Emperor Nintoku was an early legendary emperor of Japan, said to have reigned from 313 until his death in 399. He is regarded as the 16th emperor in the traditional counting. A kofun in Osaka said to be his tomb is the largest in the country, and one of the most famous.
The Nihon shoki is among the chief primary sources for the legends of Nintoku's reign. Among his many accomplishments, the Nihon shoki records that he had an embankment or earthworks called manda no tsutsumi constructed near Osaka, to help hold back the floodwaters of the Yodo River.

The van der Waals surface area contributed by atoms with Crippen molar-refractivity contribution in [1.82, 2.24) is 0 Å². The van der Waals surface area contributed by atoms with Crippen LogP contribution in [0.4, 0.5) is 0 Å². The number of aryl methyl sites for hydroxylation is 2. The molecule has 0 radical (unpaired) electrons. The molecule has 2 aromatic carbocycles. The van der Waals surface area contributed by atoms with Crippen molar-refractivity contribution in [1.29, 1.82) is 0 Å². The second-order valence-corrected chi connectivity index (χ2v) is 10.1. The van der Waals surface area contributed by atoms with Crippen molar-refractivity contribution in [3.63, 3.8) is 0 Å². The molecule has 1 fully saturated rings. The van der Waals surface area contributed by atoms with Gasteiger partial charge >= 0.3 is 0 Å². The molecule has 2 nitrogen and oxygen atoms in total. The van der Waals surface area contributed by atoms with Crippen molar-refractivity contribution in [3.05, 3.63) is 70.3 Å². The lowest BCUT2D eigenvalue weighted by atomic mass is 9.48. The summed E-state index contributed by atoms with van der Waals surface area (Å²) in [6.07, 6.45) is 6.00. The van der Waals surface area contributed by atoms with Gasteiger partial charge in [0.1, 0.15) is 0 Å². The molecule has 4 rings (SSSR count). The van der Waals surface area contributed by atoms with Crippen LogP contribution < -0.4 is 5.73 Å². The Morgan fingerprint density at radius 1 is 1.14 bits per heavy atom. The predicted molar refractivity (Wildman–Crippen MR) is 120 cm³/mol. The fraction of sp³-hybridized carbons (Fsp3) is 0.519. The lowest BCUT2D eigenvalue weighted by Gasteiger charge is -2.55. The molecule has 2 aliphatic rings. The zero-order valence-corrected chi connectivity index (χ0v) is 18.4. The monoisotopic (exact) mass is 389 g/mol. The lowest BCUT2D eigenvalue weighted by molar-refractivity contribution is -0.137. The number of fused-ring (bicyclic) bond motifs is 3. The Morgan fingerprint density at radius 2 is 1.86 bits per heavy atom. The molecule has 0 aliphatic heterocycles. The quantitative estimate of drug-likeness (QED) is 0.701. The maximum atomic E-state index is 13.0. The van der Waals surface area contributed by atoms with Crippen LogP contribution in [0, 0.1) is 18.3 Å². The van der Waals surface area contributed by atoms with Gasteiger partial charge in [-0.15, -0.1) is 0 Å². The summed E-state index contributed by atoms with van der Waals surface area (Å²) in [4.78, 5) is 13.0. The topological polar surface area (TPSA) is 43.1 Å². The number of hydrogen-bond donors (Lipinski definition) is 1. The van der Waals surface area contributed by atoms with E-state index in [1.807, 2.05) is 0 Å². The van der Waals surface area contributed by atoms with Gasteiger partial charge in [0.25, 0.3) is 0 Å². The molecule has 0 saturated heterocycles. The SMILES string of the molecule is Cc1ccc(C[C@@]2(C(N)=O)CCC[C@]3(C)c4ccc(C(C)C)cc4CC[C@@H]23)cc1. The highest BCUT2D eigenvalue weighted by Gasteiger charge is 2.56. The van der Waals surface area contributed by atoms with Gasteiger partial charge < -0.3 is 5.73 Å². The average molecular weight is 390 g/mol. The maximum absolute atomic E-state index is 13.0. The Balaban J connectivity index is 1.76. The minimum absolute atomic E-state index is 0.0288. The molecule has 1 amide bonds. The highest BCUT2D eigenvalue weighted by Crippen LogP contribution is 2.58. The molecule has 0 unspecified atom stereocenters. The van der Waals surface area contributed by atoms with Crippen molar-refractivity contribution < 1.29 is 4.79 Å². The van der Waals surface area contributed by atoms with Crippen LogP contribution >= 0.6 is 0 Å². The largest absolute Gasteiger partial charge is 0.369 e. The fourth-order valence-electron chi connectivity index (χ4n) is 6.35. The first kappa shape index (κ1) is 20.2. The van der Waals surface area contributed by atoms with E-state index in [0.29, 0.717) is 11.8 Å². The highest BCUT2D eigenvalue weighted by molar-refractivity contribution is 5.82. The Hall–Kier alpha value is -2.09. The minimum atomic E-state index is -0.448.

Three of Nintoku's sons succeeded him as emperor, one after another: Emperor Richû took the throne in 400, and was followed by his half-brother Emperor Hanzei, and then by Hanzei's full-brother Emperor Ingyô.
|Emperor of Japan
- At 36 meters high and 486 meters long, the kofun said to be Nintoku's tomb boasts roughly double the volume of the largest pyramid at Giza. Albert M. Craig, The Heritage of Japanese Civilization, Second Edition, Prentice Hall (2011), 7.
- Miyamoto Tsuneichi (ed.), Kawa no michi, Yasaka Shobô (1987): 128-134.
- David Lu, Japan: A Documentary History, 37.